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Bible Problematics Part 1 ~ The Fall of Man Story

By Rhonda Denise Johnson ~

I sometimes run into people who try to encourage me to visit a Church. For a few years after diversion (April 2005), I had recurrent dreams of being left in the Rapture. And let’s face it, the music and fellowship the Church offers can be quite enticing, especially in the small town where I live, where if you don’t go to Church there really isn’t too much to do. But the one solid thing that has sustained my resolve to remain free is what I’ve read in the Bible. No matter how sweet folks are, trying to “love me back into Church,” no one can un-write what was written, nor can I un-read what I read. I can honestly go so far as to say that if it weren’t for the Bible, I might still be calling myself a Christian. Alas, the Bible is the foundation of Christianity and although for a while, I thought I could maintain my “relationship” with Jesus despite the problems in the Bible, in time I had to admit this was neither honest nor logical. In a series of articles, I’d like to share with you some of the things I found.

Haukipudas Church
Haukipudas Church (Photo credit: Wikipedia)
Problem with the Fall of Man Story

The story of the Fall of Man is central to Christianity. Without it, the Church could not convince indigenous people that they need Jesus to save them from sin. Beginning with Paul, missionaries often encounter people whose moral code is obviously superior to that of many Christians. The idea that all humans somehow inherited a sin nature from Adam and therefore deserve hell, was a masterful stroke. Yet, there are not one, but two fundamental problems inherent to the whole idea of the Fall of Man. I won’t make the argument people usually make here. The idea that all of mankind should pay hellfire for the crime of being born, is bad enough, but that’s not what we will discuss here. The two problems I will mention are: 1. Adam had no way to know that what he was doing was wrong, 2. Paul is the only biblical writer who holds all humanity accountable for Adams’s sin.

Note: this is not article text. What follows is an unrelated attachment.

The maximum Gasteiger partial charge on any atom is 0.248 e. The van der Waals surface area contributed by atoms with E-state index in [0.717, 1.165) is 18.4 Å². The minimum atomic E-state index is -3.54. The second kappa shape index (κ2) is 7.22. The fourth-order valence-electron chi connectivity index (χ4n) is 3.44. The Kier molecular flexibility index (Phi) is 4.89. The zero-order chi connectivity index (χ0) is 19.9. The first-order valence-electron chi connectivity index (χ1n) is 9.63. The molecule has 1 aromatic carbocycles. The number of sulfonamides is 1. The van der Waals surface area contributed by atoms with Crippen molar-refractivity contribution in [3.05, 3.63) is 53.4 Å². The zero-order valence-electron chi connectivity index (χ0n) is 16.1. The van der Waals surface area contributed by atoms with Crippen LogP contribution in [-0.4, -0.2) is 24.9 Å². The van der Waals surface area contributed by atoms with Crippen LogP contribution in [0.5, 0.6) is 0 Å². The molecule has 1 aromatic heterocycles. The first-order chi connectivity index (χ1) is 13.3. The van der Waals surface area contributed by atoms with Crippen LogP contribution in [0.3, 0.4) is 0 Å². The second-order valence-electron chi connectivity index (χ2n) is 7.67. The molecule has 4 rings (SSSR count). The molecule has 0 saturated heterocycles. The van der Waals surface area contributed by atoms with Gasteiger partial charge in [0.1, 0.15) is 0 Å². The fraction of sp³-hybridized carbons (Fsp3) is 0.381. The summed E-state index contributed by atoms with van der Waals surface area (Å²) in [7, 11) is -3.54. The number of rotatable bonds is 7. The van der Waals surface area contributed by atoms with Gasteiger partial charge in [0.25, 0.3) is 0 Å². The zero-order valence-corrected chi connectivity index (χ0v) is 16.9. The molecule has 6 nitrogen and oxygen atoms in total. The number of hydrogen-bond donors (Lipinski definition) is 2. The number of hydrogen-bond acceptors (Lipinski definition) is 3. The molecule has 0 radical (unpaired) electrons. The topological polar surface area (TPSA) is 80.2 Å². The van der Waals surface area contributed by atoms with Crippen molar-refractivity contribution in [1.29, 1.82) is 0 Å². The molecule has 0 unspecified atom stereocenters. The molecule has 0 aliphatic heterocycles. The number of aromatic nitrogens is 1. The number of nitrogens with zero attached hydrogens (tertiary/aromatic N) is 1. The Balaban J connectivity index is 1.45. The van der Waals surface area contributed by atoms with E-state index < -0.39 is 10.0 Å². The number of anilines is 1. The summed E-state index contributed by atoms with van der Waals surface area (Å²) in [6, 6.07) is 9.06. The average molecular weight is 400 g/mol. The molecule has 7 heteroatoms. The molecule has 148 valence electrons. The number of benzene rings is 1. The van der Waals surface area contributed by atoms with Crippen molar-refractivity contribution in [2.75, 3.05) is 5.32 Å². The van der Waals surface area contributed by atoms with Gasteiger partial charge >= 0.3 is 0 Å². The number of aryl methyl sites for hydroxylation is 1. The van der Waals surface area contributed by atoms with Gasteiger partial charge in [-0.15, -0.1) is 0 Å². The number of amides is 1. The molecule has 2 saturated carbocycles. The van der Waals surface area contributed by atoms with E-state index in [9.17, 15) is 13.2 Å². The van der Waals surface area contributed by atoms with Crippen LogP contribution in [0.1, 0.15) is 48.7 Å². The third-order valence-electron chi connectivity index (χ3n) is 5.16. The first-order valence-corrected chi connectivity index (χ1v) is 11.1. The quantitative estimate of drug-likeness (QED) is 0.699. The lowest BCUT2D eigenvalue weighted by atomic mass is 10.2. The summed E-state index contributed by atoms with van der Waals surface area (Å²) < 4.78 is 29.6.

Let’s visit Adam in the Garden of Eden. Jehovah creates this guy but does not give him the faculty to know good and evil. It doesn’t even say that Adam did not know how to distinguish good from evil. He simply had no concept that some things were good and some evil. Jehovah puts that knowledge in the fruit of a tree then tells the man not to eat the fruit. Adam had no way to know that it was evil to disobey God. In fact, he obeyed everybody. Like a child, Adam did what God told him to do until somebody else came along and told him to do something else. There was no wrestling with his conscience—no acting against his better judgment. He had none.